Thailand’s premier seaside resort these days is reminiscent of the once-famous urban sprawl of Bodie in California. After the gold-rush era of the 1870s came to an end, it became America’s most famous ghost city. Well, the only people left in Pattaya these days can’t think of any viable alternative.
The traditional pot of gold – sex to you and me – has obviously been knifed by the closure of all bars, clubs and massage shops. The oldest profession has switched almost entirely to the introduction bureaux of the internet if you know where to look. One foreign downloader said, “I’m getting used to all this now, so I doubt I’ll ever go back to meeting girls in Walking Street or wherever.” He added the choice on the app was amazing. “So many willing candidates.”
In a dark street off the Jomtien Beach Road, two young ladies sat sheepishly in dim light outside a semi-closed massage shop. “The business is finished,” they said with a twinkle, “but we are selling watermelon instead.” In a nearby abandoned gay area, an elderly British guy is walking with a swishy youth towards his parked car. “Don’t get the wrong idea,” he uttered, “I’m giving him a lift home.” The youth innocently blunders by pointing out he lives only 20 yards away.
Most restaurants are still open but they can supply only take-home food. Bored cook Jan said, “The trouble is people have got used to cooking at home now, so business is down.” He also criticized the home-delivery services for being too expensive. “People now are really scared of Covid so they don’t want contact with anybody.” Jan said he had applied to be a security guard. “You are not expected to do anything for your money except sit down.”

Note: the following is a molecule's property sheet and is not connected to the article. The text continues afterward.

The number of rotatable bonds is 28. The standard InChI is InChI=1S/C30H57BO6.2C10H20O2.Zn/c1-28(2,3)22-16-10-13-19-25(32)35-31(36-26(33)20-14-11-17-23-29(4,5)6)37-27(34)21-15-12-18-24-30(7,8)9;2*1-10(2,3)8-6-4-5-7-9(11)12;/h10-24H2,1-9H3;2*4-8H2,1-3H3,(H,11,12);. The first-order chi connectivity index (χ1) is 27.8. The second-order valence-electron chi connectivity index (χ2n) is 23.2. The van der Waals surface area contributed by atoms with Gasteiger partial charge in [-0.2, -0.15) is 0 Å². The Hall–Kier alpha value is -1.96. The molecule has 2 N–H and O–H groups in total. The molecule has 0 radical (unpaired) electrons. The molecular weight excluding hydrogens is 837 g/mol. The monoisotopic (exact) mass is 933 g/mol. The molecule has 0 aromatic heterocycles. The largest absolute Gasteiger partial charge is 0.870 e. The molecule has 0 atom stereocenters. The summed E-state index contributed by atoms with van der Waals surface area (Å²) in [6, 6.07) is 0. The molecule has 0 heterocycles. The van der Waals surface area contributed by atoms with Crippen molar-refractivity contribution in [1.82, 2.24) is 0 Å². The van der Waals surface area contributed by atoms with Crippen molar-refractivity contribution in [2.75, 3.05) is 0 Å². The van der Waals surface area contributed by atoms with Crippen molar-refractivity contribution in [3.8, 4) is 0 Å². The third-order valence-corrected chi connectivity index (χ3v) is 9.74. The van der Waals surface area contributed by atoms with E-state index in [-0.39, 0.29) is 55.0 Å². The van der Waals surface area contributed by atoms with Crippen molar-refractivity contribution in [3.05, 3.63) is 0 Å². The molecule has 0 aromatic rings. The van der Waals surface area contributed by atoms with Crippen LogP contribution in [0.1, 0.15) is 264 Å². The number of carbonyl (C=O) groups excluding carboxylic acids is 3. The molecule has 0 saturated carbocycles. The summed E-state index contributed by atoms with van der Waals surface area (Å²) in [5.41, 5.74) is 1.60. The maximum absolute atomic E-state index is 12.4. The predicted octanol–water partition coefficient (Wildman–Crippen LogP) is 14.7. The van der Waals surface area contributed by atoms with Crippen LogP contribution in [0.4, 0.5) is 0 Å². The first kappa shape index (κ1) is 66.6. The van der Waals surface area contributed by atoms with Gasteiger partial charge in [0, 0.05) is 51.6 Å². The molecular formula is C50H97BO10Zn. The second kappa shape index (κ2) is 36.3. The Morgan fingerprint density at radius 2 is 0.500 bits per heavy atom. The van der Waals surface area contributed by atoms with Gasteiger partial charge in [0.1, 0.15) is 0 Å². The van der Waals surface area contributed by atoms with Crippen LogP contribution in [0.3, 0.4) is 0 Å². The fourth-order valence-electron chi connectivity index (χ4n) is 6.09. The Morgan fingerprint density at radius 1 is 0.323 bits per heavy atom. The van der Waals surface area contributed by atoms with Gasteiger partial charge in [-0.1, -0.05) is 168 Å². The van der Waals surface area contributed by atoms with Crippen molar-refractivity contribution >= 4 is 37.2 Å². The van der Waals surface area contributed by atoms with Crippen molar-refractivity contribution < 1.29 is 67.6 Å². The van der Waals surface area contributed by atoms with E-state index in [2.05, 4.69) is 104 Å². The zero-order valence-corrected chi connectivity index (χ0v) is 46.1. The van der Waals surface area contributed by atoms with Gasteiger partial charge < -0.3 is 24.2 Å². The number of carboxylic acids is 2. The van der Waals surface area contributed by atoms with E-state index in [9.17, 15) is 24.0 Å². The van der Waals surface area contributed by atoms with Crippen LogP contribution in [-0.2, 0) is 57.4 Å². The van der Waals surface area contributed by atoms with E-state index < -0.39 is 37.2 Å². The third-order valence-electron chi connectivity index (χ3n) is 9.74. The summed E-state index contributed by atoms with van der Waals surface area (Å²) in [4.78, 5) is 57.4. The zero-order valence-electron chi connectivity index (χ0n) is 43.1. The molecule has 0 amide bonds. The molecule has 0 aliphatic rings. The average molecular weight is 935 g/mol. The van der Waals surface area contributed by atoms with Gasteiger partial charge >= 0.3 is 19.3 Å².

Some Pattaya restaurants are trying to diversify. Several are doing well supplying frozen products all over Thailand and using public transport and even domestic flights for delivery. Others are offering discounts and incentives. Some are even trying to bend the lockdown rules. A coffee shop on the Dark Side was serving non-alcoholic drinks to seated customers chatting merrily. The owner Khun Toy said, “I’m not a restaurant and don’t sell food or alcohol, so I’m OK as long as everyone wears a mask.” Whether the police would agree, if they knew, is a moot point.
A shuttered cabaret show on Thepprasit Road has turned its enormous promotional TV screen into an advertising medium with big-name customers. The caretaker on duty says, “The owners used to make money selling transvestite shows, but now they advertise the Siam Commercial Bank and the Provincial Electricity Authority.” Sign of the times, we agreed.
It is currently common practice to see ordinary householders selling goods at the garden gate. One enterprising Thai couple near the Land Office, made redundant when most hotels closed months ago, have a stall selling mangos and sticky rice at cheaper prices than any restaurant can offer. “We couldn’t give the fruit away before the pandemic, now we often have a queue.” It’s all about marketing.
Although Pattaya currently has a significant homeless issue, there are surprisingly few beggars actually on the streets. The free-food cabinets and no-charge meals in plastic bags, organized mostly by foreigners in an earlier Covid panic, have almost completely disappeared too. Some say the government cash handouts are easier to obtain this time around, others claim the opposite. Thailand is a confusing place.
A Pattaya City council member summed up, “Pattaya has been through grim times before, although not on this scale.” He predicted that Pattaya will have its own Sandbox (quarantine-free vacations) by October and a boom time next Christmas. “After all the publicity about ghost towns, foreign tourists will be desperate to see the Pattaya haunts for themselves.” Let’s hope he’s right.